Samantha Du, Zai Lab CEO

Chi­na's Zai Lab spins 2 more li­cens­ing deals, in­clud­ing a sud­den dive in­to neu­ro­science

Chi­na can­cer spe­cial­ist Zai Lab has made its name in-li­cens­ing West­ern drugs and us­ing its deep knowl­edge of the East Asian mar­ket to churn out re­sults. The biotech has now signed two more li­cens­ing deals for a trio of drugs, in­clud­ing a very sud­den jump in­to the neu­ro­science space.

First, Zai Lab inked a deal Tues­day with Karuna Ther­a­peu­tics for rights in main­land Chi­na, Hong Kong, Macau and Tai­wan to KarXT, an in­ves­ti­ga­tion­al M1/M4-pre­fer­ring mus­carinic ag­o­nist be­ing test­ed to treat a va­ri­ety of psy­chi­atric con­di­tions.

Zai Lab will shell out $35 mil­lion up­front in this one with the po­ten­tial for an ad­di­tion­al $80 mil­lion in de­vel­op­ment and reg­u­la­to­ry mile­stones and $72 mil­lion in sales mile­stones on top of roy­al­ties.

Karuna is eval­u­at­ing KarXT in a slate of late-stage tri­als to treat schiz­o­phre­nia and psy­chosis in Alzheimer’s pa­tients with two Phase III stud­ies for the schiz­o­phre­nia pro­gram ex­pect­ed to read­out in 2022. Mean­while, the com­pa­ny is set to be­gin an ad­di­tion­al Phase III tri­al look­ing at KarXT as an ad­junct ther­a­py for pre­vi­ous­ly treat­ed adults by the end of the year.

Mean­while, an up­com­ing Phase III study for KarXT in psy­chosis in Alzheimer’s is set to kick off by mid-2022.

The deal is sig­nif­i­cant in that it rep­re­sents Zai Lab’s first for­ay in­to neu­ro­science, an­oth­er branch­ing out for the can­cer spe­cial­ist. In a state­ment, CEO Saman­tha Du had this to say about why her team de­cid­ed to make the leap:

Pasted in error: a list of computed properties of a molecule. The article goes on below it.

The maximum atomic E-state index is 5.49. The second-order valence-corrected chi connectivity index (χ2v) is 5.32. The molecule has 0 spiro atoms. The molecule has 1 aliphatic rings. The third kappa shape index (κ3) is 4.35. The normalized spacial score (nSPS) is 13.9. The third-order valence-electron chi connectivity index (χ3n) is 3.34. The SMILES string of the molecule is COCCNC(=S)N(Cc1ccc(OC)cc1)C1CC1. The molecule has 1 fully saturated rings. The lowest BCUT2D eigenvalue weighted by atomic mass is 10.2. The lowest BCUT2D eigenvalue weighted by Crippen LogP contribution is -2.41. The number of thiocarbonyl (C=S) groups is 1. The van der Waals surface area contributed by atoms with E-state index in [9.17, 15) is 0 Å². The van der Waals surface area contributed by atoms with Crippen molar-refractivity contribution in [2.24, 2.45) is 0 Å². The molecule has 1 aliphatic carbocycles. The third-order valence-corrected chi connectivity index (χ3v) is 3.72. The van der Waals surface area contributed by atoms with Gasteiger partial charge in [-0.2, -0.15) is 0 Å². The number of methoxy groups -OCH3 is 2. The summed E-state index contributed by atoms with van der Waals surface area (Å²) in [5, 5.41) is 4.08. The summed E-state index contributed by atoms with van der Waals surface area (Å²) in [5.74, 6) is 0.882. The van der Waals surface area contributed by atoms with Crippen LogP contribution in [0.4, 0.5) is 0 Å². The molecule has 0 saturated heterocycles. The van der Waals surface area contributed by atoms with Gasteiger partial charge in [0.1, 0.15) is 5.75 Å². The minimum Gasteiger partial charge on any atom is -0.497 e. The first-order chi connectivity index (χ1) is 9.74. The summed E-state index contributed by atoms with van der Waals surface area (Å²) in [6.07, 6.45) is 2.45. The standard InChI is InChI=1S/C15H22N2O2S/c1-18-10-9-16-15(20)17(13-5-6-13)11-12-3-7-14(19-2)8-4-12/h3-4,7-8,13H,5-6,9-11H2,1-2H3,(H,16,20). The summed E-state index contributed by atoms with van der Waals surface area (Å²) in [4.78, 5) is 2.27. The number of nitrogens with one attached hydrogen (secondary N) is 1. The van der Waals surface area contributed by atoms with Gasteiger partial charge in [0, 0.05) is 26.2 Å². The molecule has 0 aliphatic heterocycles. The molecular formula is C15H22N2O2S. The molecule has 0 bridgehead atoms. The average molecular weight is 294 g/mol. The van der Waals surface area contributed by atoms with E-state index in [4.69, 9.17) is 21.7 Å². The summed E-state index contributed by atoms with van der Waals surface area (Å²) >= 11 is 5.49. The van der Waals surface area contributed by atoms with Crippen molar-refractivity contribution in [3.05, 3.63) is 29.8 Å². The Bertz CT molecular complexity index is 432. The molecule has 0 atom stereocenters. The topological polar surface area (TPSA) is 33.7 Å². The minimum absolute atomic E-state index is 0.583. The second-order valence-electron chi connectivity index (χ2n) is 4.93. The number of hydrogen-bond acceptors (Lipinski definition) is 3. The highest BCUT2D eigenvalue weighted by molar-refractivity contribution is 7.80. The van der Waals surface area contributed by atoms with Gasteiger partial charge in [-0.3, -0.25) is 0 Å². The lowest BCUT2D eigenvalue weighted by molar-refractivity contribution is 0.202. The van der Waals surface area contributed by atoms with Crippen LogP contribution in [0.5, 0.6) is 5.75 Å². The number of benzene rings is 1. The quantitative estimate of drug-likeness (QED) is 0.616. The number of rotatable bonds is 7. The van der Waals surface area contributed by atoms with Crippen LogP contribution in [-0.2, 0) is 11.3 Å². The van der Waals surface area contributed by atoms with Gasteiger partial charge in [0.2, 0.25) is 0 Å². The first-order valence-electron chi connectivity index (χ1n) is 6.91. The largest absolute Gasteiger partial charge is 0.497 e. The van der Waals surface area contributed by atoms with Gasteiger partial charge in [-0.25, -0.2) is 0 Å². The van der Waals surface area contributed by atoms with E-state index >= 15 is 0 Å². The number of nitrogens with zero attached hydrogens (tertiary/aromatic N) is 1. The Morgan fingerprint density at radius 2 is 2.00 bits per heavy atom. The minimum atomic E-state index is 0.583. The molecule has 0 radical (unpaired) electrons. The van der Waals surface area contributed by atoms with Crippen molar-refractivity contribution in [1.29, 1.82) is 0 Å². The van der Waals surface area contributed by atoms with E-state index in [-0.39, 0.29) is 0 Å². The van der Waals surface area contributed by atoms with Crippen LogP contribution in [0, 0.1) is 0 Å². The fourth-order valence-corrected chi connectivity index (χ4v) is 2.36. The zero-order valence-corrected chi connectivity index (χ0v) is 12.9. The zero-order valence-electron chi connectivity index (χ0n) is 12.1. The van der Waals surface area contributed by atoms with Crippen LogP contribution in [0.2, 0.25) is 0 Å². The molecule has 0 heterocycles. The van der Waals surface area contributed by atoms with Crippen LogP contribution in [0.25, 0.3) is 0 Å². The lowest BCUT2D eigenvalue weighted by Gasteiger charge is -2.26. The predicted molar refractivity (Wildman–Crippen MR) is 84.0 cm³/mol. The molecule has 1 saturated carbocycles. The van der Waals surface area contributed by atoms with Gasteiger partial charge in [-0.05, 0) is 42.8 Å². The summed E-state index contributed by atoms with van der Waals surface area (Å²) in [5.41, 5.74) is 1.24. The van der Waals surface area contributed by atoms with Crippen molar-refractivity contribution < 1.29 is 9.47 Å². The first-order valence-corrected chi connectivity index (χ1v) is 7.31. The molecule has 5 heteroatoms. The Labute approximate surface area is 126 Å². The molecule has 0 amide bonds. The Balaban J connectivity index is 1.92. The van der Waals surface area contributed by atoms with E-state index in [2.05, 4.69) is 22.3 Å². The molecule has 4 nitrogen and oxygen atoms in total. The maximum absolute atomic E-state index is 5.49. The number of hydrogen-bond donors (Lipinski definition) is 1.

Our col­lab­o­ra­tion with Karuna is a sig­nif­i­cant mile­stone for Zai Lab, mark­ing the ex­pan­sion and di­ver­si­fi­ca­tion of our de­vel­op­ment and com­mer­cial port­fo­lio in­to neu­ro­science, our fourth ther­a­peu­tic area. KarXT is well po­si­tioned to serve as the an­chor as­set in our new neu­ro­science fran­chise. Zai Lab’s mis­sion is to de­liv­er in­no­v­a­tive med­i­cines to ad­dress un­met med­ical needs of pa­tients, and we look for­ward to work­ing with Karuna to bring KarXT to pa­tients in need in Greater Chi­na as soon as pos­si­ble.

In a sec­ond pact signed Tues­day, Zai Lab will pay $25 mil­lion up­front and a po­ten­tial ad­di­tion­al $590 mil­lion in down­stream mile­stones for rights to Blue­print Med­i­cines’ in­ves­ti­ga­tion­al EGFR TKI in­hibitors BLU-945 and BLU-701 in Chi­na, Hong Kong, Macau and Tai­wan, the com­pa­nies said Tues­day.

Both drugs are be­ing de­vel­oped specif­i­cal­ly to tar­get drug re­sis­tant mu­ta­tions in EGFR-pos­i­tive lung can­cer pa­tients who do not re­spond to oth­er EGFR in­hibitors. BLU-945 specif­i­cal­ly tar­gets the T790M and C797S and mu­ta­tions while BLU-701 tar­gets C797S with pre­clin­i­cal mod­els show­ing a high de­gree of CNS pen­e­tra­tion, po­ten­tial­ly mak­ing it a good op­tion for pa­tients with brain metas­tases.

Zai Lab sees these drugs as po­ten­tial first-in-class op­tions in Chi­na for EGFR-pos­i­tive NSCLC pa­tients whose dis­ease pro­gress­es with oth­er EGFR in­hibitors, and Blue­print is us­ing the deal as part of a glob­al clin­i­cal ef­fort to see both drugs reach ap­proval in Chi­na and else­where.